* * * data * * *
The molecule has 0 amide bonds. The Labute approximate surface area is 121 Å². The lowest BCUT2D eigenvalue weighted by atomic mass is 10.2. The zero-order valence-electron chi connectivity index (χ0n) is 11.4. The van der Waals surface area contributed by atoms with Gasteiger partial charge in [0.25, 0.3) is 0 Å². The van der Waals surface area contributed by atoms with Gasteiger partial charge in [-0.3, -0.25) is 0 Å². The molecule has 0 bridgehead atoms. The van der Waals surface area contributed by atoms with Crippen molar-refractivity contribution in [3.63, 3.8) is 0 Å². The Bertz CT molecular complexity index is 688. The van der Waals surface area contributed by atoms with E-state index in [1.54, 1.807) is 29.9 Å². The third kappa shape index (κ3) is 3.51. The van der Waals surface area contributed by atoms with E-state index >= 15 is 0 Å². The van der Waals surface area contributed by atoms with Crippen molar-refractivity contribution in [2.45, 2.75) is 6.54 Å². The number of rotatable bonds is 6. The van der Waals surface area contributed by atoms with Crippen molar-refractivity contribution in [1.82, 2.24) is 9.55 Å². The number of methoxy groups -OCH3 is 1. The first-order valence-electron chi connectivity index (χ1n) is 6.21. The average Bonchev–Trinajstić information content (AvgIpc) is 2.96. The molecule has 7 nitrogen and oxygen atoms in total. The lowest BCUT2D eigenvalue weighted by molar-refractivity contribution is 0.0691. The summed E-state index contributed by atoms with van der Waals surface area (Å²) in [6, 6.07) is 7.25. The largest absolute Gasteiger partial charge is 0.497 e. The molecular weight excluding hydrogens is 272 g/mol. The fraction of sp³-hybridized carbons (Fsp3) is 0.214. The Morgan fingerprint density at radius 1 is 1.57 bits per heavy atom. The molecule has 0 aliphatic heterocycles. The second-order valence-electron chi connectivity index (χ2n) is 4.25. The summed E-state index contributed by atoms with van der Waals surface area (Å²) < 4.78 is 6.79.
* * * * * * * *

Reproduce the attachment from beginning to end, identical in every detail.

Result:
The molecule has 0 amide bonds. The Labute approximate surface area is 121 Å². The lowest BCUT2D eigenvalue weighted by atomic mass is 10.2. The zero-order valence-electron chi connectivity index (χ0n) is 11.4. The van der Waals surface area contributed by atoms with Gasteiger partial charge in [0.25, 0.3) is 0 Å². The van der Waals surface area contributed by atoms with Gasteiger partial charge in [-0.3, -0.25) is 0 Å². The molecule has 0 bridgehead atoms. The van der Waals surface area contributed by atoms with Crippen molar-refractivity contribution in [3.63, 3.8) is 0 Å². The Bertz CT molecular complexity index is 688. The van der Waals surface area contributed by atoms with E-state index in [1.54, 1.807) is 29.9 Å². The third kappa shape index (κ3) is 3.51. The van der Waals surface area contributed by atoms with E-state index >= 15 is 0 Å². The van der Waals surface area contributed by atoms with Crippen molar-refractivity contribution in [2.45, 2.75) is 6.54 Å². The number of rotatable bonds is 6. The van der Waals surface area contributed by atoms with Crippen molar-refractivity contribution in [1.82, 2.24) is 9.55 Å². The number of methoxy groups -OCH3 is 1. The first-order valence-electron chi connectivity index (χ1n) is 6.21. The average Bonchev–Trinajstić information content (AvgIpc) is 2.96. The molecule has 7 nitrogen and oxygen atoms in total. The lowest BCUT2D eigenvalue weighted by molar-refractivity contribution is 0.0691. The summed E-state index contributed by atoms with van der Waals surface area (Å²) in [6, 6.07) is 7.25. The largest absolute Gasteiger partial charge is 0.497 e. The molecular weight excluding hydrogens is 272 g/mol. The fraction of sp³-hybridized carbons (Fsp3) is 0.214. The Morgan fingerprint density at radius 1 is 1.57 bits per heavy atom. The molecule has 0 aliphatic heterocycles. The second-order valence-electron chi connectivity index (χ2n) is 4.25. The summed E-state index contributed by atoms with van der Waals surface area (Å²) < 4.78 is 6.79.